Global university league tables are international rankings, usually published annually, which compare the quality of research and education at major universities around the world. There are many different international league tables, but major ones include the QS World University Rankings, the Academic Ranking of World Universities (ARWU), and the Times Higher Education World University Rankings.
The goal of each university league table is to compare the quality of different universities by ranking them according to how they measure up to a fixed standard. The Times rankings, for instance, score universities based upon teaching resources and outcomes, success in advanced research, the international diversity of both faculty and student populations and the impact of faculty research, measured in terms of how many other scholars cite their papers. All of the universities surveyed are then ranked in order from first to last, and an updated version of the table is published, usually once per year.
Typically, not every higher education institution in the world will be listed on any given league table. Instead, the organizations which produce the tables will study as many universities as their resources will allow, but will focus on institutions which are already sufficiently large, and have a sufficiently good reputation, for them to be meaningfully ranked on a global listing. The annual Times list, for instance, ranks 400 universities.
These sorts of tables are prepared and published by hundreds of organizations around the world, ranging from purely national rankings to major international and global ones. Different publishers distinguish their tables by tweaking the frameworks that are used to calculate rankings. For instance, the Times rankings have been criticized for placing too much emphasis on citation counts for published research. That effectively penalizes non-English scholars. In addition, the results are skewed towards schools specializing in areas where short papers are the main scholarly publications, like the natural sciences. In contrast, humanities professors and social scientists are usually expected to publish books, which require more time to write but are counted equally in the rankings.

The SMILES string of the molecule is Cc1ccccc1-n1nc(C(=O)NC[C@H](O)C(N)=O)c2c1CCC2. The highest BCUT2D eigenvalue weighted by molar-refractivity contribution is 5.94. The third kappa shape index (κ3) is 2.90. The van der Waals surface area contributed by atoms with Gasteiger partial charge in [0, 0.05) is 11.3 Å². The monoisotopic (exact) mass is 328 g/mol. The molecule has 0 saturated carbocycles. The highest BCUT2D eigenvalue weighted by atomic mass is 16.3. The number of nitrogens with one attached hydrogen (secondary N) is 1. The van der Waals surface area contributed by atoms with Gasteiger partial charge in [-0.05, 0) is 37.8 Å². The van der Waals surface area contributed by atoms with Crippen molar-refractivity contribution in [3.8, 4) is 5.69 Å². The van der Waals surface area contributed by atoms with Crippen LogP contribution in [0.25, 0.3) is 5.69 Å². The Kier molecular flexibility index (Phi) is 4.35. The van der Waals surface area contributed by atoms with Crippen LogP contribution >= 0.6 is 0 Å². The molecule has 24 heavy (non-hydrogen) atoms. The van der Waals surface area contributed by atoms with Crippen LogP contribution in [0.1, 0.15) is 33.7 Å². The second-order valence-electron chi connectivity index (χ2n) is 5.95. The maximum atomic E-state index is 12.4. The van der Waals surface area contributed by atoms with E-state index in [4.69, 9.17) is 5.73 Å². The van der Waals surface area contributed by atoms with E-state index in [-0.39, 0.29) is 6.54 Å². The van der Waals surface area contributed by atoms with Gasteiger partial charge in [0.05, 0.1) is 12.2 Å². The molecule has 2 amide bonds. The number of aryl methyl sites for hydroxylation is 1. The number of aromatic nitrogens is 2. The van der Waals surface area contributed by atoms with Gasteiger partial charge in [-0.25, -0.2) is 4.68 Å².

For that reason, rival global university league tables highlight alternative indicators which they argue are more important. For instance, the QS World University Rankings, published by Quacquarelli Symonds, scores universities based on a reputation survey, the instructor-to-student ratio, citation scores, quality of recruiters, and international diversity. The third leading ranking, the Academic Ranking of World Universities, compares universities based on the number of staff and alumni who have won Nobel Prizes, citation score, and the number of articles faculty members publish in the top science journals. ARWU is sometimes known as the Shanghai Ranking, because it is published by Shanghai Jiao Tong University in China.
Obviously, university rankings can prove highly controversial in the academic community. University presidents often publish biting criticisms of the tables – especially when their own schools have fallen in the rankings for several years in a row. Persons who are relying on the global university league tables to make decisions about their own education, or their children’s education, should therefore be aware of how each table is calculated and what different tables say about the same university. For example, in the 2012 version of the Times list, Cambridge University placed second while Oxford University finished fifth, but in the same year’s QS Rankings, Oxford tied for second while Cambridge tied for seventh. The differences are caused by the different scoring weights used by QS and Times.